I had a book on reserve with my online library. It came…but life got in the way and I never got the book listened to. It happens. I had wanted to listen to the book so I went on Hoopla and they had the book so I downloaded it and listened to it right away. So was the book worth checking out twice??
YES. I enjoyed the book. It totally kept my attention and had me happily listening along. It takes place in France…it deals with the French Resistance in WWII. Those are all topics I typically enjoy.
Here’s what Amazon has to say:
“When the Nazis march into Paris, an American woman uses her bookstore to aid the resistance, while a businessman chooses to sell his products to Germany–and send vital information home to the US. Can they work together for the higher good, or will it cost them everything they love?”
Well, Amazon didn’t say much, did they??
I went to Goodreads and they had a little better synopsis…
“When the Nazis march toward Paris, American ballerina Lucie Girard buys her favorite English-language bookstore to allow the Jewish owners to escape. The Germans make it difficult for her to keep Green Leaf Books afloat. And she must keep the store open if she is to continue aiding the resistance by passing secret messages between the pages of her books.
Widower Paul Aubrey wants nothing more than to return to the States with his little girl, but the US Army convinces him to keep his factory running and obtain military information from his German customers. As the war rages on, Paul offers his own resistance by sabotaging his product and hiding British airmen in his factory. But in order to carry out his mission, he must appear to support the occupationâ€”which does not win him any sympathy when he meets Lucie in the bookstore.
In a world turned upside down, will love or duty prevail?”
That was better.
Amazon readers gave the book 4.7 stars. I’m going to say 4.3. The book was good but I think I’m getting a little burned out on WWII stories. I know that sounds bad but I think it’s the truth. So many of them all sound the same to me. I really don’t think it’s this book. I truly think it’s me.
If you’re interested, you can find the book HERE.
I would love book recommendations that aren’t WWII related. Does anyone have some?
22 thoughts on “What I’m Reading: Until the Leaves Fall in Paris”
Anything from Jennifer Chiaverini, but definitely the Elm Creek Quilt series. I signed up for Scribd, very reasonable and mostly unlimited ( a few books become unavailable towards to end of the month but start over the next month) to listen to them. I down graded audible and added Scribd so it’s the same amount of $$$$. Scribd has a huge amount of literature. Check it out!
The Plot, need to search the author. Good read.
I enjoyed Sonoma Rose; donâ€™t know if it is available as an audiobook. Deals with California during Prohibition. Jennifer Chiaverini is the author.
The author was Korelitz, Jean
The Last Blue by Morley Isla, fascinating. But you might have to actually read it as I’m not sure it’s an audio. But well worth it.
jo, you might like the book, The ride of her Life, by Elizabeth Letts. It is a true story about an older lady who rides her horse from Maine to Califonia in the 1950’s. I found it quite interesting.
Thanks so much for the recommendation. I put it on hold.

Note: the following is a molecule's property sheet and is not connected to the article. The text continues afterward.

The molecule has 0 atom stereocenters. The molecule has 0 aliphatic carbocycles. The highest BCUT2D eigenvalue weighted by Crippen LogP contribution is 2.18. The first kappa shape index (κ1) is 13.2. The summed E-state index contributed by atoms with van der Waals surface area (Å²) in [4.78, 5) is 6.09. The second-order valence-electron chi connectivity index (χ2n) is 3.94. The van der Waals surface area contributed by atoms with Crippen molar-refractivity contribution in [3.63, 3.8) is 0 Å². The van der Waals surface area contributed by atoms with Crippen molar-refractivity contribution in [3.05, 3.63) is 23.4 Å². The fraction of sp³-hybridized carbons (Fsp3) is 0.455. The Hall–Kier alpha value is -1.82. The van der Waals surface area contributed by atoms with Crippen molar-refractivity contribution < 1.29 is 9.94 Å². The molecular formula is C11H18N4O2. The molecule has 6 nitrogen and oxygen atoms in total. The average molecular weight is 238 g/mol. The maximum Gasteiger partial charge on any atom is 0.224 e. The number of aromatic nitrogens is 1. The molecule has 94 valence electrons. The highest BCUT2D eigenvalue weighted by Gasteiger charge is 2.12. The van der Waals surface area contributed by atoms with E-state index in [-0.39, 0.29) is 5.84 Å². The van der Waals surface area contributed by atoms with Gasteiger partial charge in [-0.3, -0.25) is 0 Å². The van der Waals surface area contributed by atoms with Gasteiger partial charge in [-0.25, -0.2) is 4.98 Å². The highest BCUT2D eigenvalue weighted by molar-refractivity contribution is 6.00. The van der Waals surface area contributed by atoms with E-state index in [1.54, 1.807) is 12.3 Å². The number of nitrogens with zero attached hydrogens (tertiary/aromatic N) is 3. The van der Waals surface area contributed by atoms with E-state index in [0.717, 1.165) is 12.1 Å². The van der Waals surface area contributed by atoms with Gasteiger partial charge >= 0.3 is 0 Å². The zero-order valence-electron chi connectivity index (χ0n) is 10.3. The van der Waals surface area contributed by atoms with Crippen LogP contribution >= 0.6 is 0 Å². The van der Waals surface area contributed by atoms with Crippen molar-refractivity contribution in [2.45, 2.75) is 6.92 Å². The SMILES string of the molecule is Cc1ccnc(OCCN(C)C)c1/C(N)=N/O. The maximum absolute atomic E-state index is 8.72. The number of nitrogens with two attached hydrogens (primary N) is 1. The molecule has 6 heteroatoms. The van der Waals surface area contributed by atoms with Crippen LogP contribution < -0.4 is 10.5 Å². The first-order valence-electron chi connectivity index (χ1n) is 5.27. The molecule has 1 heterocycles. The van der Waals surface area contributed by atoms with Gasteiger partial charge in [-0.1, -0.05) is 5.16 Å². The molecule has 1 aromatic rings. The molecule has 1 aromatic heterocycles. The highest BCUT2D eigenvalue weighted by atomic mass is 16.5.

If you want something completely different, Tony Hillerman’s series of books centered on the Navajo tribal policemen, Jo Leaphorn and Jim Chee. It is an older series, but it is undergoing a revival as two other producers (not Hillerman) have revised one of his novels into the A&E series Dark Winds. The books are founded on good solid mysteries and are filled with amazing desert scenery, wonderful charcter potraits, and a respectful reverence for Navajo and Hopi life and religion.
Iâ€™m enjoying the Maisie Dobbs series set in the 1930s.
Love these as well!
Jan Karonâ€™s Mitford series is great. I read it years ago and now listening to audiobooks.
I have those in my online library as well. The recent series was awesome
The Book Woman of Troublesome Creek and The Book Woman’s Daughter.
Yes! I highly recommend the Book Woman of Troublesome Creek.
I too enjoy Jennifer Chiaverni. I just finished reading her book called Mary Todd Lincolnâ€™s Sisters. Quite an insight to Mrs Lincoln. Any of Jennifer Chiaverniâ€™s books are good reads.
I love checking out book recommendations. Iâ€™m currently reading Replay by Ken Grimwood. Itâ€™s old – published in 1998, and so, so good. Itâ€™s about a man who dies and comes back as a 25-year-younger-self to relive his life. Amazon gave it a 4.6 â€¦ Iâ€™d have to agree.
Also – anything by Hendrik Groen.
And the book woman’s daughter, both fantastic!
After many serious books I needed something light. Jana De Leon’s 1st, Louisiana Longshot, filled that need.
Mystery but so funny. Kind of a Lucy & Ethel situation with mystery thrown in. Not often I LOL while reading.
I just finished The Violin Conspiracy. It was great. I also enjoyed Susan Wiggs book The Apple Orchard.
I have enjoyed the Louise Penney books. Set in a French Canadian small town with Inspector Gamache. Plots are great and the people in them are wonderful. The books are also “clean”.
Elizabeth Peters mysteries, particularly the Amelia Peabody series.
I love the Hamish Macbeth series by M.C. Beaton. They are about a policeman in a small Scottish village and all the delightful (and wacky) characters that live there. He’s kinda lazy and shuns promotion but solves murder mystery’s (no blood and guts…just “cozy” mysteries). They’re fun.